A thoracic aortic aneurysm, an abnormal bulge in a weakened wall of the aorta in the chest area, can cause a variety of symptoms and often life-threatening complications. Due to the serious risks it presents, timely diagnosis and treatment of a thoracic aneurysm are critical.
The standard surgical treatment for thoracic aortic aneurysms is open-chest aneurysm repair, but Cleveland Clinic surgeons are now able to treat many thoracic and thoracoabdominal (occurring in the lower part of the thoracic aorta and the upper part of the abdominal aorta) aneurysms with a minimally invasive procedure called an endovascular stent graft.
What is an endovascular stent graft?
Endovascular means that surgery is performed inside your aorta using thin, long tubes called catheters. Through small incisions in the groin, the catheters are used to guide and deliver a stent-graft through the blood vessels to the site of the aneurysm. The stent graft is then deployed in the diseased segment of the aorta and "relines" the aorta like a sleeve to divert blood flow away from the aneurysm.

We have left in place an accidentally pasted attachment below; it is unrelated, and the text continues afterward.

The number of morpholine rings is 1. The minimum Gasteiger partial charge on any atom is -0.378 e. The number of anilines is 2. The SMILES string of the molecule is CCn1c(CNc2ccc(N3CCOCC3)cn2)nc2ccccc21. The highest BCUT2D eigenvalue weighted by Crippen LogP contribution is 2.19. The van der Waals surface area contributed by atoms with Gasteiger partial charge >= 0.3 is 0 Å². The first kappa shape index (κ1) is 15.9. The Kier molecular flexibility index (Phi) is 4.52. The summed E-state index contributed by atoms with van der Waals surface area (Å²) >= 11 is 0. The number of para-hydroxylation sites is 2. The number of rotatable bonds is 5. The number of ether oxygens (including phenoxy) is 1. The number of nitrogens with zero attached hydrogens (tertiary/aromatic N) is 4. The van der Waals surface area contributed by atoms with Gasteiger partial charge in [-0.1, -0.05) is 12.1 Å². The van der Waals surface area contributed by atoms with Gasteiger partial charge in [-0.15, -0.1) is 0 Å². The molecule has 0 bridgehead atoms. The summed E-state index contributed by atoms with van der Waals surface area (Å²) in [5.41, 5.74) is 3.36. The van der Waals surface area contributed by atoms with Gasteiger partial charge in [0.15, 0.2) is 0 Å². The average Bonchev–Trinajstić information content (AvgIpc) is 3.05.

An endovascular stent graft is a fabric tube supported by metal wire stents (also called a scaffold) that reinforces the weak spot in the aorta. By sealing the area tightly with your artery above and below the aortic aneurysm, the graft allows blood to pass through it without pushing on the aneurysm.
Who is a candidate for endovascular repair of a thoracic aneurysm?
You may be eligible for endovascular stent grafting if your thoracic aneurysm has not ruptured and the aneurysm is 5 centimeters or more in size.
Your physician can determine if aortic aneurysm repair is the best treatment by performing one or a combination of imaging studies, which may include:
- High resolution, computed tomography (CT) scan
- Magnetic resonance imaging (MRI)
- Angiography (an x-ray of the blood vessels)
- Transesophageal echocardiography (TEE), to record ultrasound images of your heart from inside your esophagus, or food pipe
- Intravascular ultrasound
Physical characteristics of the aorta and the aortic aneurysm itself are very important in determining if endovascular aorta repair is the best treatment.